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I can't figure out this question:

Find the equations of all lines that are tangent to the circle $x^2 + y^2 = 2y$ and pass through the point $(0, 4)$.

Hint: The line $y = mx + 4$ is tangent to the circle if it intersects the circle at only one point.

Things I've tried: I've tried things from making a right angled triangle where $4$ is the hypotenuse, $\sqrt{2y}$ being $a^2$ or $b^2$ and try to solve for distance that way, then after trying to get the distance from $(0,4)$ to the unknown point of the tangent on the circle which I will call $(x,y)$ which yielded no results

I've also tried to equate the gradients $m_1 m_2 = -1$ but after graphing this circle out I believe the center was not $(0,0)$ as the equation $x^2 + y^2 = 2y$ implied (even if it was $(0,0)$ I still can't figure it out).

My graph of how the question might work

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    $\begingroup$ Have you tried to use the hint? Plugging $y = mx+4$ into $x^2+y^2=2y$ should give you a quadratic equation. Now ask yourself, when does a quadratic equation have exactly one solution? $\endgroup$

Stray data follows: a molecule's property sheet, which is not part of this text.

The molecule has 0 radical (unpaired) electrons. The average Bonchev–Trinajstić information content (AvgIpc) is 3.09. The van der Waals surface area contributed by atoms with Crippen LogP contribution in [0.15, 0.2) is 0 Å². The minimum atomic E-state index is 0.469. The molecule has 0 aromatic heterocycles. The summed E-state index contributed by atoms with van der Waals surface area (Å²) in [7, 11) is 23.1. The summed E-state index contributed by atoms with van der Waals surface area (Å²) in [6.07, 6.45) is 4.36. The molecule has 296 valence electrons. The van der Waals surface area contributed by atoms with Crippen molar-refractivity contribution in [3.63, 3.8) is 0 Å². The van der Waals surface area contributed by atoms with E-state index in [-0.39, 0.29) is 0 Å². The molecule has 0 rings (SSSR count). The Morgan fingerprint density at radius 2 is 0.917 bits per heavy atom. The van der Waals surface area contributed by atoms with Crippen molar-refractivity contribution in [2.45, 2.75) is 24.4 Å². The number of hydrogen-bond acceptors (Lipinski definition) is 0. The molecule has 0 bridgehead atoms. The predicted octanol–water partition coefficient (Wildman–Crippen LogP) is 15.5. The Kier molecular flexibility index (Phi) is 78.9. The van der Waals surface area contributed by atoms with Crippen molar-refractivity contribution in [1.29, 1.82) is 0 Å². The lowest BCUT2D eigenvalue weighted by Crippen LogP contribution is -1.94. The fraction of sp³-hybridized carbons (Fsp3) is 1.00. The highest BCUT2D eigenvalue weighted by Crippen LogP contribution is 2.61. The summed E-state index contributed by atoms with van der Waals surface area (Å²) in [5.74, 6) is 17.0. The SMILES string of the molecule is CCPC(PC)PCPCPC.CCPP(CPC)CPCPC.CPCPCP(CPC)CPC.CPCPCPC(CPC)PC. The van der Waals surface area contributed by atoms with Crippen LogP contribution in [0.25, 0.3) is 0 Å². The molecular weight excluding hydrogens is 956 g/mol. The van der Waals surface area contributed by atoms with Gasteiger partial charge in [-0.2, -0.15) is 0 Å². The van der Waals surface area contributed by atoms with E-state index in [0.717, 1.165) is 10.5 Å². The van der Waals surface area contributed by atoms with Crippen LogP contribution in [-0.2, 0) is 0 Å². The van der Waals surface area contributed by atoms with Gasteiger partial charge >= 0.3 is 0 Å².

– Klaus
    Oct 11, 2020 at 13:52
  • $\begingroup$ Thanks Klaus I managed to solve it i think. You the MVP $\endgroup$ Oct 11, 2020 at 15:42

3 Answers 3

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The line $mx-y+4=0$ is tangent to the circle if the distance from its center is equal to the radius.

The center is $(0,1)$ and the radius is $r=1$.

so we must have $$\frac{|-1+4|}{\sqrt{m^2+1}}=1$$ square both sides $$\frac{9}{m^2+1}=1$$ $$m=\pm 2\sqrt{2}$$ Tangent equations are $$y=2x\sqrt2+4 ;\;y=-2x\sqrt 2 +4$$

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Differentiating $x^2+y^2=2y$, we get$$2x+2y\frac{dy}{dx}=2\frac{dy}{dx}\implies x=\frac{dy}{dx}(1-y)$$ $$\frac{dy}{dx}=\frac{x}{1-y}$$

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Ok with Klaus's help I managed to figure it out so I will do it for the future ppl who googling this question a favor. many thanks to Klaus!

$x^2+y^2=2y$

$y=mx+4$

$x^2+m^2x^2+8mx+16 = 2mx + 8$

$x^2+m^2x^2+6mx+8 = 0$

$(1+m^2)x^2+6mx+8$, with a = ($1+m^2$), b = $6m$, c = $8$

$\sqrt{b^2-4ac} = 0$

${(6m)^2-4(1+m^2)(8)} = 0$

$m = \sqrt{8}$

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